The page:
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United States Department of Agriculture

Agricultural Research Service

Research Project: SUNFLOWER GERMPLASM DIVERSIFICATION AND CHARACTERIZATION UTILIZING WILD SUNFLOWER SPECIES, CYTOGENETICS, AND APPLIED GENOMICS Title: The compact Brachypodium genome conserves centromeric regions of a common ancestor with wheat and rice

Authors
item Qi, Lili
item Friebe, Bernd -
item Wu, Jiajie -
item Gu, Yong
item Qian, Chen -
item Gill, Bikram -

Submitted to: Functional and Integrative Genomics
Publication Type: Peer Reviewed Journal
Publication Acceptance Date: August 24, 2010
Publication Date: September 15, 2010
Repository URL: http://naldc.nal.usda.gov/catalog/48137
Citation: Qi, L., Friebe, B., Wu, J., Gu, Y., Qian, C., Gill, B.S. 2010. The compact Brachypodium genome conserves centromeric regions of a common ancestor with wheat and rice. Functional and Integrative Genomics. 10:477-492.

Interpretive Summary: Brachypodium distachyon is a wild temperate grass native to southern Europe, northern Africa, and southwestern Asia. The close relationship to temperate cereals such as wheat, barley, and oat, small genome size, ease of transformation, and short life cycle prompted the use of B. distachyon as an experimental model to link rice and temperate grasses. This paper compares the characteristics of the centromere region of B. distachyon with that of wheat and rice. The centromere is a prominent chromosome landmark. One and only one is needed on every chromosome for normal segregation during cell division. The evolution of the five chromosomes of B. distachyon (Bd) from a 12-chromosome ancestor of all grasses by chromosome fusions raises an interesting question about the fate of redundant centromeres. Three independent but complementary approaches were pursued to study the centromeric region similarities among the chromosomes of Brachypodium, wheat, and rice. DNA sequence alignment and DNA clone-FISH (fluorescence in situ hybridization) data were used to determine the approximate positions of active and inactive centromeres in the five B. distachyon chromosomes. Five rice centromeres similar to two wheat centromeres are active in five Brachypodium chromosomes, whereas six rice centromeres similar to five wheat centromeres were inactive in Brachypodium chromosomes. The conservation of centromere gene similarity among several sets of homologous centromeres of three species indicates that active genes can persist in ancient centromeres with over 40 million years of shared evolutionary history. Analysis of the 103,655-bp DNA sequence in the Brachypodium chromosome 3 which is similar to rice centromere 8 and and W7 pericentromeres, along with DNA clone-FISH data from inactive centromeres revealed that the centromere inactivation was accompanied by the loss of centromeric retrotransposons and turnover of centromere-specific satellites during Bd chromosome evolution. The data on the position of active and inactive centromeres in Brachypodium, wheat, and rice reported here provide a platform for studying the centromere structures and evolution in these and other grass genomes.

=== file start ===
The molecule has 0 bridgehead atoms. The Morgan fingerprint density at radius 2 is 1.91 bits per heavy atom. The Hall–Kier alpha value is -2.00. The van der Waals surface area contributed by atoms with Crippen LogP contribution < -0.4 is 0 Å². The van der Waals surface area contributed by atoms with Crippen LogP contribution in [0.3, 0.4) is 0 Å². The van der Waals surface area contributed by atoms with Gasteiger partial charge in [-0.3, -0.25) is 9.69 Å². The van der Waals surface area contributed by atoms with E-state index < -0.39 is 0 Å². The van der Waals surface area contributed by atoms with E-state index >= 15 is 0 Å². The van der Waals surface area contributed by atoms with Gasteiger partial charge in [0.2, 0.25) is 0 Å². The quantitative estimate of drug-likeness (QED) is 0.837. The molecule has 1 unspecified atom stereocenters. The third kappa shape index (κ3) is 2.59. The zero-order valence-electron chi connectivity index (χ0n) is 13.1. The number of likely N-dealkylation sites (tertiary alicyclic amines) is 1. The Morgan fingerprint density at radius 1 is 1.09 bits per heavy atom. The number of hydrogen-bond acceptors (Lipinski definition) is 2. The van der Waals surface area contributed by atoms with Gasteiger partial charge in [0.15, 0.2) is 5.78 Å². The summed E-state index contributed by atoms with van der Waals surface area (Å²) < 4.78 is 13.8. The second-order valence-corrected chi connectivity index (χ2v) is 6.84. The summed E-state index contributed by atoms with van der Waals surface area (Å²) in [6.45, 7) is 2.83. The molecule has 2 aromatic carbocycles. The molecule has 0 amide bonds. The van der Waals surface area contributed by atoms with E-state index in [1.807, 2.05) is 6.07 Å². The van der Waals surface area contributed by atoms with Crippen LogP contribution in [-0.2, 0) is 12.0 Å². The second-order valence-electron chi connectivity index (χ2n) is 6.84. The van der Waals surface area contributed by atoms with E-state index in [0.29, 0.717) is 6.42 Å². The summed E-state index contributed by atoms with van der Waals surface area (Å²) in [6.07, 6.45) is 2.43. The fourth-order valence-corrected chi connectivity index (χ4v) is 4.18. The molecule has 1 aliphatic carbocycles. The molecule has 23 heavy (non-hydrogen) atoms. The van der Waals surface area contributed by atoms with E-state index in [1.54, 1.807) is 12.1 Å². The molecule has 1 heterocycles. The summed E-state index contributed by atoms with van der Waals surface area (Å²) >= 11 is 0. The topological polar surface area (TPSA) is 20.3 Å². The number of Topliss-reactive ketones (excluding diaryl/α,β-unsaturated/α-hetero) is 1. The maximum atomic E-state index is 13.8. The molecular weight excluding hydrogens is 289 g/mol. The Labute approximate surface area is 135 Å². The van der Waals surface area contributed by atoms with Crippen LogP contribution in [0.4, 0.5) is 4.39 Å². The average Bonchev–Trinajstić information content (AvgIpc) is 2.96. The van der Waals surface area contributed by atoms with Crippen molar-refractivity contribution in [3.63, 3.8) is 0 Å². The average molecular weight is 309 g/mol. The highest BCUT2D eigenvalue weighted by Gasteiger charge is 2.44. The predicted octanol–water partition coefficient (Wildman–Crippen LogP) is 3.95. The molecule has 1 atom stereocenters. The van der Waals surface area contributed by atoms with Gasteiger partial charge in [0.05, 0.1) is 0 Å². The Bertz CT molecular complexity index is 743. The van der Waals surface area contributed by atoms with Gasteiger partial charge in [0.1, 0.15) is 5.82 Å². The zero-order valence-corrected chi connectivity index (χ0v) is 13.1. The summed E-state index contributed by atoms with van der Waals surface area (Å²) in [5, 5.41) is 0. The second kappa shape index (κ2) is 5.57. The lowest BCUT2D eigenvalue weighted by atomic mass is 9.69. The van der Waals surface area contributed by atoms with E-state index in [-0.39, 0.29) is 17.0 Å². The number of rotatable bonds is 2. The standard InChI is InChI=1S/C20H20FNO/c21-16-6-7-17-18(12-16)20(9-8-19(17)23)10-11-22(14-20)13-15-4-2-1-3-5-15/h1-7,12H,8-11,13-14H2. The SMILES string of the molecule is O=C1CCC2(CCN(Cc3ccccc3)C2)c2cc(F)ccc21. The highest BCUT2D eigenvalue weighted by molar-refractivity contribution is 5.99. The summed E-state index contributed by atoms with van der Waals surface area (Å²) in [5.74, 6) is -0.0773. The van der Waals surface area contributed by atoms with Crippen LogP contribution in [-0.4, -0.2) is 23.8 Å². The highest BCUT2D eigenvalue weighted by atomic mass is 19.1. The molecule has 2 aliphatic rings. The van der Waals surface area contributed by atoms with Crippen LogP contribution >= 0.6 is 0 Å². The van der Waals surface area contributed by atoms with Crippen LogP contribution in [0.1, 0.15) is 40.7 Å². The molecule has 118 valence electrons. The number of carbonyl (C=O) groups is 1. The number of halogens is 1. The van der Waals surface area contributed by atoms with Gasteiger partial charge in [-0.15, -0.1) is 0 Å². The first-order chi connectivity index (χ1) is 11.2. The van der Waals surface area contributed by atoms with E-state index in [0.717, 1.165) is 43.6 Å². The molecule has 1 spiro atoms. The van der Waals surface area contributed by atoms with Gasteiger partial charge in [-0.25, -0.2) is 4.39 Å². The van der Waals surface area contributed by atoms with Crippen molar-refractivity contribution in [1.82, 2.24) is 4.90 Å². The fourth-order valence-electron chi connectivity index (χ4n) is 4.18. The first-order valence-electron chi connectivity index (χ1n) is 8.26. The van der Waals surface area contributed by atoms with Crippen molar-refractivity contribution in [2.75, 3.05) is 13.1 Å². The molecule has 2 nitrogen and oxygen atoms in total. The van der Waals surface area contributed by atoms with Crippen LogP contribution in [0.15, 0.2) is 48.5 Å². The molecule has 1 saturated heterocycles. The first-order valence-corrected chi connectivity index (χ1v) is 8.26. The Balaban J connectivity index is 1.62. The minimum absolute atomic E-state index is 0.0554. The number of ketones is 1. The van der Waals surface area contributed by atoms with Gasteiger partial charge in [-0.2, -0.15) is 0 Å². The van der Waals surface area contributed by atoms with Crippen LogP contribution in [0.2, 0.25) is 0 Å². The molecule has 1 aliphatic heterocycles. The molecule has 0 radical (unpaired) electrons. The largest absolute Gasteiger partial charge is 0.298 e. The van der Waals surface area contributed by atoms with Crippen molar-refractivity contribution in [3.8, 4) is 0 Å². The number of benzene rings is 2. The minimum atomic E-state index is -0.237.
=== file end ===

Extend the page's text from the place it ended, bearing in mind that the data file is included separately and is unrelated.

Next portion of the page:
Technical Abstract: The evolution of five chromosomes of Brachypodium distachyon from a 12-chromosome ancestor of all grasses by dysploidy raises an interesting question about the fate of redundant centromeres. Three independent but complementary approaches were pursued to study centromeric region homologies among the chromosomes of Brachypodium, wheat, and rice. The genes present in pericentromeres of the basic set of seven chromosomes of wheat and the Triticeae, and the 80 rice centromeric genes spanning the CENH3 binding domain of centromeres 3, 4, 5, 7, and 8 were used as "anchor" markers to identify centromere locations in the B. distachyon chromosomes. Fifty-three B. distachyon BAC clones anchored by wheat pericentromeric ESTs were used as probes for BAC-FISH analysis of B. distachyon mitotic chromosomes. Integrated sequence alignment and BAC-FISH data were used to determine the approximate positions of active and inactive centromeres in the five B. distachyon chromosomes. The following syntenic relationships of the centromeres for Brachypodium (Bd), rice (R), and wheat (W) were evident: Bd1-R6, Bd2-R5-W1, Bd3-R10, Bd4-R11-W4, and Bd5-R4. Six rice centromeres syntenic to five wheat centromeres were inactive in Brachypodium chromosomes. The conservation of centromere gene synteny among several sets of homologous centromeres of three species indicates that active genes can persist in ancient centromeres with over 40 million years of shared evolutionary history. Annotation of a BAC contig spanning an inactive centromere in chromosome Bd3 which is syntenic to rice Cen8 and W7 pericentromeres, along with BAC FISH data from inactive centromeres revealed that the centromere inactivation was accompanied by the loss of centromeric retrotransposons and turnover of centromere-specific satellites during Bd chromosome evolution.

Last Modified: 11/23/2014
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